Wayne State University approves 4.1 percent tuition increase

Wayne State University approves 4.1 percent tuition increase
Posted at 4:25 PM, Jun 24, 2016
and last updated 2016-06-24 16:25:05-04

The Wayne State University Board of Governors has approved a 3.8 percent tuition hike for undergraduate in-state students.

The increase came as the board approved the $631.2 million operating budget for 2017.

With the 3.8 percent increase, a lower-division undergraduate, which is a freshman or sophomore, will see an increase of $13.19 per credit hour.

An upper-division undergraduate student, which is a junior or senior, living in Michigan, will see an increase of 4.5 percent or $18.42 per credit hour. In all, that works out to an average of 4.1 percent tuition increase, which is below the state's cap.

“It’s always difficult to raise tuition knowing that our students will feel the effects of the increase,” Board of Governors Chair Gary Pollard said in a release. “The board’s decision followed months of intensive discussion and careful reviews of the university’s budget needs. We feel the increase is necessary to maintain the excellence of Wayne State University, but we also resolved to keep the increase below the state’s restraint cap.”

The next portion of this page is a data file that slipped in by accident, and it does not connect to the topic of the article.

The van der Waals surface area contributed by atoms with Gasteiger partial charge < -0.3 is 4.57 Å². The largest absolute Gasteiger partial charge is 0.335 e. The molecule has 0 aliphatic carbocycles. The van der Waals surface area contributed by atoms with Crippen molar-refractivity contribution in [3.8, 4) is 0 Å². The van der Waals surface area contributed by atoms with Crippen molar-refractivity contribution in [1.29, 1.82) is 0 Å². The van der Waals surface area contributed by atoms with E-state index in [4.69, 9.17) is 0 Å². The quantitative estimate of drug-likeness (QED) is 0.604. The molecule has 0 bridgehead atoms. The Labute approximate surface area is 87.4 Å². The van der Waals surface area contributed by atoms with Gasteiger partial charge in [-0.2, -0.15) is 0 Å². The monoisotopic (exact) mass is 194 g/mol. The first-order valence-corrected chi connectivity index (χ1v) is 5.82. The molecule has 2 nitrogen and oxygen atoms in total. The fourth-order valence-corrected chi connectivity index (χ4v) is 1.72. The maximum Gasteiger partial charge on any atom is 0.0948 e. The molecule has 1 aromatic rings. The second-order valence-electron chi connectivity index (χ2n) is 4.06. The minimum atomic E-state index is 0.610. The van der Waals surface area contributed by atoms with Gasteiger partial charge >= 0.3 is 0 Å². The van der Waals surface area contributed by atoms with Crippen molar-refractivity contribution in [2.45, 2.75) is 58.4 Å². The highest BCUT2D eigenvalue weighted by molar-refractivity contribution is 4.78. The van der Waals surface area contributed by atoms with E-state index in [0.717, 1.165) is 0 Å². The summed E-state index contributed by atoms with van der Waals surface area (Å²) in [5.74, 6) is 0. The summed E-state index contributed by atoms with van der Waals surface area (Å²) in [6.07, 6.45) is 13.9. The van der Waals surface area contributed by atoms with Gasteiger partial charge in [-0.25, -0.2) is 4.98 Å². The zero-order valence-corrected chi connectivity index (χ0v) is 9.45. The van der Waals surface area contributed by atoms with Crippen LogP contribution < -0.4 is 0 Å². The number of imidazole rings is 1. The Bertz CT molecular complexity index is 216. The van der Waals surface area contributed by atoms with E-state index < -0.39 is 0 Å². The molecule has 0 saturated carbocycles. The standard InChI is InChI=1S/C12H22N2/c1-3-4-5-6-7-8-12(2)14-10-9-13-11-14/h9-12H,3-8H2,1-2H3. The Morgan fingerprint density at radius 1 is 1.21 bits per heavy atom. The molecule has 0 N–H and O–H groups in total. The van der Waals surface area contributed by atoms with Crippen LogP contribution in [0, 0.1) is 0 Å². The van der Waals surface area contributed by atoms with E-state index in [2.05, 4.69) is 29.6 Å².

With the increase, the total for tuition and fees for a lower-division undergraduate taking 30 credit hours per year will be $12,268.50.

According to Wayne State, the budget also included a 9.1 percent increase in financial aid, and additional faculty to handle enrollment increases.

President M. Roy Wilson said among the state's 15 public universities, Wayne state has received the lowest percentage increase in state appropriation.

We have always been a university of excellence but also a university of opportunity. Many of our students work full or part time, have families, or come from challenging economic situations, but they have the talent and desire to succeed, "Wilson said. "More exclusive universities might not admit them, but we provide them with the opportunity for a college education. We think this is an important mission for both the students and the State. Unfortunately, our current metrics formula doesn’t fully recognize this critical mission.”